As we start up the South side of the slope, we've only climbed a few feet from our two hundred foot or so elevation. The bike and I are Northbound. On the Southbound downhill slope, I see a car off in the ditch. An ambulance and police car are on the shoulder with lights flashing. Curious at to what's going on, my attention is drawn to the scene. At this point we're doing about 50 mph and pulling a little more throttle to start the climb up the hill.

There's always a danger in becoming distracted while riding a bike. Even dashing swashbucklers are human, though. As I'm drawing even with the emergency vehicles, I feel Sophie's front end get mushy. I'd soon realize exactly why that car's in the ditch. Weirdly enough, my first thought isn't about ice. That's how certain I was that the road was ok where I was. What crossed my mind is the possibility of the front tire going flat. Then the steering went from mushy to feeling really light. I felt the familiar sensation of continuing in a straight line while the handlebars are moving back and forth. This is exactly what I've felt every other time I've encountered black ice at speed. Momentum carries the bike forward. The front tire is sliding on the ice which causes that back and forth movement. This is a critical moment.

Several things have to happen quickly. Firstly, the head and eyes need to snap up. Feeling that weird sensation can cause a rider to want to look down and see what's happening. We need the bike to keep moving in a straight line. Looking as far ahead as we can see will help make this happen.

Secondly, the movement of the bars has to be stopped. Traction can come back at any time. You don't want that to happen when the front tire is pointed any direction but straight ahead. Don't go the other way and lock up your arms. Relaxed, but firm is the key.

Thirdly, despite the first reaction when realizing we're on ice, hold the throttle steady for a bit. Our instinct will be to roll off the throttle. Remember, though, that on a slippery surface we don't want either acceleration or braking inputs. A bike has three brakes. The engine being the third. If we're going to have to roll off, it has to be gradual and smooth. I always figure I'll be smart enough not to roll on the throttle or apply the brakes. So far so good!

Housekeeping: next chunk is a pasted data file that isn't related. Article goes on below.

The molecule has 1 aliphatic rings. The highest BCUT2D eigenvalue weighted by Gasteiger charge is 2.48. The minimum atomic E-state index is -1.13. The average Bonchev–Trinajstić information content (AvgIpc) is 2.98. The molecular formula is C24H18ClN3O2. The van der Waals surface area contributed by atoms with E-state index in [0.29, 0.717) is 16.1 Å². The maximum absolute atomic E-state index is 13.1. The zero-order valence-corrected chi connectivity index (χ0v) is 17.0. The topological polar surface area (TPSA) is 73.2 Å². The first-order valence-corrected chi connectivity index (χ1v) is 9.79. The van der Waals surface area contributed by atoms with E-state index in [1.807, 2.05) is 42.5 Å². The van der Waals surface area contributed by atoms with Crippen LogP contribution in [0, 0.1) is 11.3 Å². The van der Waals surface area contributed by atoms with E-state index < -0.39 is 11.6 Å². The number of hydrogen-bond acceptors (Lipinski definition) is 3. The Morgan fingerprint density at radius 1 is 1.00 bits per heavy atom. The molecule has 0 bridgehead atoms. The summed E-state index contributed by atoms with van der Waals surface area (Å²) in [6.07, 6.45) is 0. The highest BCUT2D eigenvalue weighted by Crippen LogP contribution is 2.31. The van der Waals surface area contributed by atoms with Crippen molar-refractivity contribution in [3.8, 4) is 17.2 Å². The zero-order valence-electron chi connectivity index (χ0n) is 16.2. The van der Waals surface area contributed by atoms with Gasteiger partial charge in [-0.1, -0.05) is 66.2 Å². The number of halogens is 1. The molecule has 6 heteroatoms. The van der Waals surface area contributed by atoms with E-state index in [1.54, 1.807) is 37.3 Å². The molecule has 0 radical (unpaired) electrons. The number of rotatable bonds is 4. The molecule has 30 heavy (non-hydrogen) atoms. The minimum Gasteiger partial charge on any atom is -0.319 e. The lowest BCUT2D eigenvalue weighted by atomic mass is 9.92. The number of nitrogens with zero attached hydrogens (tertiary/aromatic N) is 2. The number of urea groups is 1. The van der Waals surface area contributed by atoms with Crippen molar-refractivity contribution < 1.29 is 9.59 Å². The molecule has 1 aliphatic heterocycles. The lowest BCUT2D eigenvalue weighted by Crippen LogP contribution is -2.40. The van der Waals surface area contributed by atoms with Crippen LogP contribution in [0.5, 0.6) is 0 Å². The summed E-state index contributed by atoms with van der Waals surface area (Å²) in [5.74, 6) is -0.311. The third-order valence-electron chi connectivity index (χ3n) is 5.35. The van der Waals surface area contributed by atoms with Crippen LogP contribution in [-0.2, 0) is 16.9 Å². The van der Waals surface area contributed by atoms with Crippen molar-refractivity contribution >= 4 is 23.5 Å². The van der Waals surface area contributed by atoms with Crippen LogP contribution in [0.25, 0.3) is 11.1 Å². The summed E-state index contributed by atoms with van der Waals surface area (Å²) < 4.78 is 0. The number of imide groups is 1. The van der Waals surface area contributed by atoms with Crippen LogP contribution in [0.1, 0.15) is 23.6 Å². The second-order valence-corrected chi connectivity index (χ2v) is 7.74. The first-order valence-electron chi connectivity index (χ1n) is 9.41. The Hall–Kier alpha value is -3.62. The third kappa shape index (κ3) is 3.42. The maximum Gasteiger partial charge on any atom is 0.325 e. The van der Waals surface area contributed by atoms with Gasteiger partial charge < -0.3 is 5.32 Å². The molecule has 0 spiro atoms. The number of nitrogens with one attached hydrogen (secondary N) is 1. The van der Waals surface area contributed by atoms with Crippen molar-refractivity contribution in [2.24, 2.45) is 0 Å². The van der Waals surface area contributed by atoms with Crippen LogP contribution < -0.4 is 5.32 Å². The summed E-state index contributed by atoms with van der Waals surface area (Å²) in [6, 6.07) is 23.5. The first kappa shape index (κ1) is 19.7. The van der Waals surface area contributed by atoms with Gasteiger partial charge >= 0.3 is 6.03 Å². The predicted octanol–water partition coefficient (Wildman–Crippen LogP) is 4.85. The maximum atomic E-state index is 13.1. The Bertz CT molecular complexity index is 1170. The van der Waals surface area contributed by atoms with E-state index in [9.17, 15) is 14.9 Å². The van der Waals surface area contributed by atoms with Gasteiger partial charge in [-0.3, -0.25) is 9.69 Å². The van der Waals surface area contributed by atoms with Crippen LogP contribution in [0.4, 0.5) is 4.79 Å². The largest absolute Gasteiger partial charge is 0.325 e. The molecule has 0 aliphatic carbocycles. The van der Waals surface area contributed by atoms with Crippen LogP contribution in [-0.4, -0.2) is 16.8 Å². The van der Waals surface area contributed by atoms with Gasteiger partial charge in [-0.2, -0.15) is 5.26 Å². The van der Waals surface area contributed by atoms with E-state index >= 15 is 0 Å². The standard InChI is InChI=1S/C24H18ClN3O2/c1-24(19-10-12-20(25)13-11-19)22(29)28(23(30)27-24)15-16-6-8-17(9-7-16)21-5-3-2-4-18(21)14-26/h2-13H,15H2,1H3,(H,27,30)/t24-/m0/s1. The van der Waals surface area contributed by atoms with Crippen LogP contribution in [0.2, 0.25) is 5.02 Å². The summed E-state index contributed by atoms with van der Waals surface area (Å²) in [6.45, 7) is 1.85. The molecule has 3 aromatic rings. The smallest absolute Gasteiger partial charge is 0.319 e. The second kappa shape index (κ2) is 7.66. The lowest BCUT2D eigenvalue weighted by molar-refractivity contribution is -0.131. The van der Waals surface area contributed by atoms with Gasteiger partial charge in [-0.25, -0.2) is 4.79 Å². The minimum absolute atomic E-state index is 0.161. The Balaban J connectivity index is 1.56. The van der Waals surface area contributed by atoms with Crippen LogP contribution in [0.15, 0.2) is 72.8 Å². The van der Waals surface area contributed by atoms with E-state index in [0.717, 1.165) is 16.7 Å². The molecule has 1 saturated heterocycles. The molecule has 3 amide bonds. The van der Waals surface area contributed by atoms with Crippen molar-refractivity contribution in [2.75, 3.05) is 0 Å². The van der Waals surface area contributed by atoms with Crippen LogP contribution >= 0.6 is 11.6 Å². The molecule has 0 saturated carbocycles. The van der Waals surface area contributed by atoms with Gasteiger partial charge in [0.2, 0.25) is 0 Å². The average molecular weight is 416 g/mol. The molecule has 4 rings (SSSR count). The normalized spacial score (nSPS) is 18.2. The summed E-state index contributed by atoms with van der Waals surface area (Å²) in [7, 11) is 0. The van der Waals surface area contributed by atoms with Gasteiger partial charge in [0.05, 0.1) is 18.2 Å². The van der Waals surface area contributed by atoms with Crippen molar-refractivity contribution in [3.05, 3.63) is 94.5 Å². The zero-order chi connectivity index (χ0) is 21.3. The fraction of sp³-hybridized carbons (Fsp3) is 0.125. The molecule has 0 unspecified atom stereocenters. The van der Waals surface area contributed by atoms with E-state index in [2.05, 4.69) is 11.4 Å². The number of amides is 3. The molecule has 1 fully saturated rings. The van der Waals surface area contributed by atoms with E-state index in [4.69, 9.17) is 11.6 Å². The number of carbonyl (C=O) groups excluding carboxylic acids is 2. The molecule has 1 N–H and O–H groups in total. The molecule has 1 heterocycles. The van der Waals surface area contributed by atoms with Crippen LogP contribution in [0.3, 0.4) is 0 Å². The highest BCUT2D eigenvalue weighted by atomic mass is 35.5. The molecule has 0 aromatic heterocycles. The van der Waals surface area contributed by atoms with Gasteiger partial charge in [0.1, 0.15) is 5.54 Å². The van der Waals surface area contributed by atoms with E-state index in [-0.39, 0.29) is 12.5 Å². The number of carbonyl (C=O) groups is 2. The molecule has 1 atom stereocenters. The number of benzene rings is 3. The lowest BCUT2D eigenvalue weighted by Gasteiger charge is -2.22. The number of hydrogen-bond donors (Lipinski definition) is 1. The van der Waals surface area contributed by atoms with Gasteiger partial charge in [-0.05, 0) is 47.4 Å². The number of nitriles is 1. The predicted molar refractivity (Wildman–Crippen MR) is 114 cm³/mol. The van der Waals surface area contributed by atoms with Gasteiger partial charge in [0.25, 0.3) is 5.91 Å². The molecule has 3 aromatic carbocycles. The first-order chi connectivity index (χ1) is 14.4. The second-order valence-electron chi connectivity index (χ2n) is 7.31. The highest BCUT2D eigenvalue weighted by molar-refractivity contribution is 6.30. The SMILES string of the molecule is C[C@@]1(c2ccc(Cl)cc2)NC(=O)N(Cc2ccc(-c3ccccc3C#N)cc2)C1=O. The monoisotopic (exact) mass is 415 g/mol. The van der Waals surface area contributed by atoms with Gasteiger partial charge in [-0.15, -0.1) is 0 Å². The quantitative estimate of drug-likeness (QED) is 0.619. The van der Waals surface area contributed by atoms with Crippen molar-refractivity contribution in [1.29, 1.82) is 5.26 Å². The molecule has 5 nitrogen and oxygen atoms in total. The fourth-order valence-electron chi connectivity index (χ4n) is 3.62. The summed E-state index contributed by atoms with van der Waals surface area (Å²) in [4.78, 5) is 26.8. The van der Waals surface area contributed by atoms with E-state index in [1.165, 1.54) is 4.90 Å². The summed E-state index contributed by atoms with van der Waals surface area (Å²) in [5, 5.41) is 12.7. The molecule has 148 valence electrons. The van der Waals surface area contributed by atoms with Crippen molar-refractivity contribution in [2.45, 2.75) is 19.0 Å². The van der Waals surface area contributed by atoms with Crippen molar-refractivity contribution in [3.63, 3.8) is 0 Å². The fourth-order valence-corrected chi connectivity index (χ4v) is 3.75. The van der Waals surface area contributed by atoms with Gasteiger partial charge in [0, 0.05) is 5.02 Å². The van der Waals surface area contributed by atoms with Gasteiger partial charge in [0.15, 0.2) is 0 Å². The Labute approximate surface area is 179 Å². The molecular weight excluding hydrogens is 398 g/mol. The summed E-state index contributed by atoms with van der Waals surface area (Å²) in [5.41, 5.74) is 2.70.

Eyes up, keep the bars straight, and make no sudden inputs. So far I've successfully ridden out my encounters with black ice on the freeway at speed. I really hope I never have any more opportunity to test my skills in this regard. However, I ride in all kinds of weather. It may happen again. The name Black Ice was chosen for a reason, I guess.

So far, I've never hit black ice in a corner. For me, that's a totally different ballgame. If I even suspect a traction problem on a curvy road, my approach is pretty cautious. Or I will chose straighter roads. Even swashbucklers want to get home in one piece at the end of an adventuresome day!

Miles and smiles,


Monday, December 08, 2008

Training class. In December?

3:25 AM. That's what the glowing red numbers on the alarm clock show. I keep telling myself not to look at the clock. Myself doesn't listen to me. I've got this thing about time. I have clocks tuned into the atomic clock at Boulder, CO. There's this running clock in my head. At any given time I know within about a minute and a half what time it is. It's a sickness and a curse. The alarm is set to go off at 5. Please let me go back to sleep until then, my body begs of my brain!

Have you ever seen one of those sodium vapor lights when it first starts up? My brain started a small glow of activity. Gradually it warmed up. This was not going to be good for sleeping. The glow grew steadily into the light of full activity. Dang. This happens way too often. Maybe if I just lie here for a while. No such luck. Neurons are twirling and nerve endings are in full spark. There's no hope for sleep left now.

Katie's snoring gently beside me in the bed. I mean that in the most feminine and sexy way, my dear! Once I'm wide awake there's no way I can lie perfectly still. It's time to go fire up the coffee pot and start the day.

Outside it's below freezing. The weather guessers had predicted freezing fog. Looking at the lawn I see they were right. Back in the house with a steaming cup of coffee in hand, I contemplate my day. It's Saturday. On a day when most people would be still asleep this early, I'm thinking about work. There's a training class scheduled for this weekend. The last one of the season. As I look at the window at the dark, the fog, and the cold, I have to wonder about it all.

You have to question the sanity of people taking a motorcycle training class in December. What kind of people are these? Truthfully, they're probably folks who wanted to do it earlier in the year. Due to the ever growing demand, classes are booked way in advance. What of the instructors? We don't need the class to get our endorsements. Most of us don't need to work on weekends for income. Yet, here we are. A dozen instructors up and down the I-5 corridor between Portland and Eugene. All probably looking out their windows and thinking the same thing. What's the matter with us?